March 5, 2018: A headline in The Dallas Morning News
reads, “Where does our poop and pee go in Dallas? Curious Texas investigates.” By Jennifer Emily.
June 5, 1971: With a double partial major under his belt in English literature and something else suggested by a graduation counselor two weeks before graduation because somehow accidentally there were enough credits for it on his transcript, recent college graduate Jim Schutze ponders a career in journalism.
Pros: Glamour. A hand in history. Possible way to get dates. How Hemingway started. Has its own constitutional amendment. Possible way to get dates. Endless adrenaline-fueled excitement. Great way to piss people off. Fascinating topics. Good way to make a difference. Possible way to get dates.
Cons: No money (not a real problem as long as you have some). Many people hate reporters (but they’re so wrong). Possibly not a great way to get dates (so quit).
Schutze goes for it. The years pass. The decades pass. In spite of heroic efforts to hold on to readers with fascinating history-changing topics, daily newspapers are shedding readers like fleas off a drowning dog. Readers migrate online.
“If it was flushed, it ends up here.” —Sewage treatment plant manager
Newspapers hit on the idea of migrating online themselves to chase the readers, plus they hit on the idea of giving the readers the newspaper for free. Works great, except chief operating officers all report dramatic decreases in revenue. And all over America, newspaper owners slap themselves on the forehead and say, “Oh, shit.”
Schutze still in journalism, cranking it out. Covers mostly drainage. Bigger problem than most people think. Also bigger problem than most people care.
But Schutze learns a great deal about water flowing downhill — much more than most partial English lit majors ever suspect. Water can be pumped uphill but only FLOWS downhill. Weird, eh? Over the years, Schutze cranks out millions of words on topic.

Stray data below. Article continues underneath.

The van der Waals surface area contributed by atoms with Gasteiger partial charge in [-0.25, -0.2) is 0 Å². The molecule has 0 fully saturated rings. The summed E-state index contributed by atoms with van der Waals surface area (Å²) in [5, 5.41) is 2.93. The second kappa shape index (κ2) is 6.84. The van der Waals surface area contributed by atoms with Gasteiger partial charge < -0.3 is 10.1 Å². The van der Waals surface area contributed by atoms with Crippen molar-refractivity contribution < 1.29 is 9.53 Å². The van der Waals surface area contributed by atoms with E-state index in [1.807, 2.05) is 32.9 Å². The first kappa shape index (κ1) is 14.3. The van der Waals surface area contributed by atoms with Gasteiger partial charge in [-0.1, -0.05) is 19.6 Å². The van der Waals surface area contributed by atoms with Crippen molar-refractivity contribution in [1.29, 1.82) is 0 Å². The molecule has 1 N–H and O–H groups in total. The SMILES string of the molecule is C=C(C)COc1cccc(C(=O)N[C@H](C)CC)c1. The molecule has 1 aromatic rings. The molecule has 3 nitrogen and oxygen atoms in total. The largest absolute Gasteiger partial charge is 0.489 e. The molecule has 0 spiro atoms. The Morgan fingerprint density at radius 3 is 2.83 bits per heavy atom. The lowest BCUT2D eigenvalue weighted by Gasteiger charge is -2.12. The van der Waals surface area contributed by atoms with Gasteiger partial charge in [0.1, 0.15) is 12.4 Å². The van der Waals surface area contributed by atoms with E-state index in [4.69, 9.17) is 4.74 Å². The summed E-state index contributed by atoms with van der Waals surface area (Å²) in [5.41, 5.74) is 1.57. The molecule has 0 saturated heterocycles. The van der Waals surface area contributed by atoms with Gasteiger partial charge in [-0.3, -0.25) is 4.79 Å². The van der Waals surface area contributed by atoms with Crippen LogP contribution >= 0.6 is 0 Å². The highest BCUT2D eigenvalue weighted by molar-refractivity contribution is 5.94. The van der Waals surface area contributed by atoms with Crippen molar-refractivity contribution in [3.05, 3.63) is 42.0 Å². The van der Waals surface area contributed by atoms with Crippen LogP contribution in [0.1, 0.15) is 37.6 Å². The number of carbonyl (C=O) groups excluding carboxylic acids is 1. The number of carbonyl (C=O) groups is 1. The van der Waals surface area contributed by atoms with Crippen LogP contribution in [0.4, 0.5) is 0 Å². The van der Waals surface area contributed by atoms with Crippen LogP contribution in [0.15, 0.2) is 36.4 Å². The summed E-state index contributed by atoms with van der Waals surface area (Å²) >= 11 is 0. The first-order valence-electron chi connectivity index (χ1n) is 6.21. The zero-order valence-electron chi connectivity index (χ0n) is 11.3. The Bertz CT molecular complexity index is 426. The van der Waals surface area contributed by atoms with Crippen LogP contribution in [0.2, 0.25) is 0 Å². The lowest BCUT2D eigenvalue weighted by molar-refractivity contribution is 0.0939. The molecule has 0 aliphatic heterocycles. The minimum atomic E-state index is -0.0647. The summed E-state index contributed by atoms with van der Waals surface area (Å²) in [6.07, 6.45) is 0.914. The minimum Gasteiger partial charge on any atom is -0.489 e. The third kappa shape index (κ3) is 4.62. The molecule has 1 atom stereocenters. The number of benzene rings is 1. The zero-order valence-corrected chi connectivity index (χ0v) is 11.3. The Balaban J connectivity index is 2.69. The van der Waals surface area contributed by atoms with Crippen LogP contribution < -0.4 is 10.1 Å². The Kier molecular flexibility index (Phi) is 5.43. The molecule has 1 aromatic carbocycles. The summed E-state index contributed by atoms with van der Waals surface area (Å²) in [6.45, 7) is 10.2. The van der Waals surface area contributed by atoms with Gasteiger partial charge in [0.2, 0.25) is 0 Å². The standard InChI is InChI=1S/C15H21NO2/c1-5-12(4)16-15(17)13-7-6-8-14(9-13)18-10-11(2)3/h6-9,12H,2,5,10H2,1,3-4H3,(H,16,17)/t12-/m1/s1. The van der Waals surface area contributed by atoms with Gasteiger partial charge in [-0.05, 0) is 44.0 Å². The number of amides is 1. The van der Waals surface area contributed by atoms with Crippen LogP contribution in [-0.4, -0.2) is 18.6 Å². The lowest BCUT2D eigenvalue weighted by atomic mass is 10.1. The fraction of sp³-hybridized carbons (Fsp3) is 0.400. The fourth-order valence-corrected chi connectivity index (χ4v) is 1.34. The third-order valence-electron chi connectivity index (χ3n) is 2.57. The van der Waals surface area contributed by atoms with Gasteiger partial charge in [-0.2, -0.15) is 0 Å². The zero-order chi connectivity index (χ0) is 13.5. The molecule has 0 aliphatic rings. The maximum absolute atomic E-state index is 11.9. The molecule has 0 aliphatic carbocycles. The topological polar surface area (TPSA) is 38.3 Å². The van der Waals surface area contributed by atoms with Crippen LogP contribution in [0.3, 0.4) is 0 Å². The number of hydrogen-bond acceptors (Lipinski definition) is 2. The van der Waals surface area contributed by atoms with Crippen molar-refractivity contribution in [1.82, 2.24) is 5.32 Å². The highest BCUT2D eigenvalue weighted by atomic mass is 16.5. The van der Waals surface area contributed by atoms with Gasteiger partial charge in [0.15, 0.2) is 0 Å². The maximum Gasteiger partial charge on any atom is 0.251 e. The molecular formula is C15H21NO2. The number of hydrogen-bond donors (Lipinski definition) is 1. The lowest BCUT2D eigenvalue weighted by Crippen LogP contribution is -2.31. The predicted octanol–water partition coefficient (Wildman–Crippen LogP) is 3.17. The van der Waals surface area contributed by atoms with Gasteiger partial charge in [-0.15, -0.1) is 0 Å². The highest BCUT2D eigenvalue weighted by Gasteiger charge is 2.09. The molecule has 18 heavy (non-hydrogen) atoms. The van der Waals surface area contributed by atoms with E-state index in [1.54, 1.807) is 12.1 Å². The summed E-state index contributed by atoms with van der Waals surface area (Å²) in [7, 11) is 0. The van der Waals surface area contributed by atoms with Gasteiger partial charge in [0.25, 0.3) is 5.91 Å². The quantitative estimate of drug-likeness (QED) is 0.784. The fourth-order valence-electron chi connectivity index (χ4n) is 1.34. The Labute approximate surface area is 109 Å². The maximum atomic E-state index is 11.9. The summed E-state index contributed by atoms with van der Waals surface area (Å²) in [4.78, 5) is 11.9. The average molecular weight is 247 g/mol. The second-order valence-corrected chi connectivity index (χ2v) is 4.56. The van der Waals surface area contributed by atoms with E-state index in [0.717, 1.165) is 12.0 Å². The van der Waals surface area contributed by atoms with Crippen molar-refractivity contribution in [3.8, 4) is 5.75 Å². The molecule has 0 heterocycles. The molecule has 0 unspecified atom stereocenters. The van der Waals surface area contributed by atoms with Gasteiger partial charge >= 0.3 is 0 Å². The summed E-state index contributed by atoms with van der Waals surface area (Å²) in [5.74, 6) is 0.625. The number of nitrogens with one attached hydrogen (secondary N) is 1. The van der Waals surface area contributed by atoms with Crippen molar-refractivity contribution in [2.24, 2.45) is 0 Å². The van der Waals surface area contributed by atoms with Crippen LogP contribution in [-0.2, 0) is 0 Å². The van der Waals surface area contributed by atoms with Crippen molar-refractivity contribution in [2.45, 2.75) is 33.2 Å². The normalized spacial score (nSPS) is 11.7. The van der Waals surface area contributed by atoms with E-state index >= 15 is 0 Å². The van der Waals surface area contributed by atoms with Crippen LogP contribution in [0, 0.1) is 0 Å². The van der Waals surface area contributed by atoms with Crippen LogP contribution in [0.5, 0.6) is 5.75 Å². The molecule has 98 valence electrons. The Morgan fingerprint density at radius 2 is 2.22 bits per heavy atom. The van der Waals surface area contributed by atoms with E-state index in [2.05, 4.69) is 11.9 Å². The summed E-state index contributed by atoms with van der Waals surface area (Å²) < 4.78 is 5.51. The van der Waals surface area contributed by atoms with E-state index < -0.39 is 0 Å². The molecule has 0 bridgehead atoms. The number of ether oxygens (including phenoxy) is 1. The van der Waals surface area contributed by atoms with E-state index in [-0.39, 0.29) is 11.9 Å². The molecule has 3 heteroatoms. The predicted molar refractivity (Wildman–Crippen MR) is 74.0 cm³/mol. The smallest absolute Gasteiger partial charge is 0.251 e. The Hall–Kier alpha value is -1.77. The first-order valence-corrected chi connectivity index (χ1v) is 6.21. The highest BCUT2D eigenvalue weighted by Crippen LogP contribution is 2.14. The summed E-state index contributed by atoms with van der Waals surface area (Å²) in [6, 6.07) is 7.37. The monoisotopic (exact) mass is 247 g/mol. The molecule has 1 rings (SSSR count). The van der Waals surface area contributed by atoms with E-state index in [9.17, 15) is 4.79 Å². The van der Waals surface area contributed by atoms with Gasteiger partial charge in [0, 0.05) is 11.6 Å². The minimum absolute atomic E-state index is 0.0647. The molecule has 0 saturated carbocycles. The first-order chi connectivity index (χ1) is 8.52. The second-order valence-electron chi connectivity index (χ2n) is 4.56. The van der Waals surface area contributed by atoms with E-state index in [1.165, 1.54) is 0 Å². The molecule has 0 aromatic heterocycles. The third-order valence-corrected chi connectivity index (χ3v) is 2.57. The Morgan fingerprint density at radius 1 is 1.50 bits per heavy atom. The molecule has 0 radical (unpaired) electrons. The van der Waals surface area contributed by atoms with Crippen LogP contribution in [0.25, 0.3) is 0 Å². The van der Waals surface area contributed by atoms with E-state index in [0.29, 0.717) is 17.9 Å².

Meanwhile, entire industry progressively shrivels. Someone has got to figure it out — got to save journalism, got to get it back to where the chief operating officers report small amounts of money actually coming in, back to where it’s a good way to get dates (well, to where it’s a good way to get dates for the first time), back to the glory days, back to when Humphrey Bogart is standing in the press room with presses roaring, holding the telephone receiver boldly aloft and telling the gangster on the other end of the line sneeringly, “That’s the press, baby.” OK, that was a movie.
Wouldn’t it be great, though, if Schutze could do it? No, look, I’m just asking you, if you were Schutze, wouldn’t you want to be the one who figures out the golden formula, who rings the bell just right so that the readers come flocking back in droves, the money comes rolling in and the dates and everything?
But, no! Of course not! Decades of service writing millions of words about water flowing downhill mean nothing. NOTHING! Because guess who figures it out? Oh, wouldn’t you just know. It’s the dratted Jennifer Emily at The Dallas Morning News
, with the headline that turns it all around, the headline that brings the industry back from the cliff:
“Where does our poop and pee go in Dallas? Curious Texas investigates.”
Of course! It was right there in front of Schutze all this time, literally in front of his nose. But he didn’t see it. She did. So she gets the headline and the byline, the moolah and the adulation.
As soon as that headline hits the streets, bells ring all over the city. People rush out onto balconies shouting, “Exactly! We’ve been wondering that all our lives. Where does our poop and pee go? Please! Someone tell us.”
Jennifer Emily does. Of course she does. She loves this. She knows what it means to the industry and what it’s going to mean for her. She pours it out, and it goes downhill!
First, she quotes the chief of the sewage treatment plant. He says in her story, “If it was flushed, it ends up here.” You see what she’s doing there, right? If you don’t flush your poop and your pee, it goes nowhere.
Schutze knew that! That’s like drainage 101. Everybody in drainage knows that. It’s so obvious. You have to flush. But he didn’t think to tell people. He hates himself for this. He’s such an idiot. He can’t believe he didn’t think to do that story.
Now Jennifer Emily’s gone and done it, so it’s too late. It’s yesterday’s news. People wrap their fish in it, although Schutze has never really known exactly what that expression means.
Probably there are some very embarrassed people on balconies right now, exchanging sheepish looks and whispering behind their hands, “I think this explains our little problem.” And the dratted Jennifer Emily gets all the credit.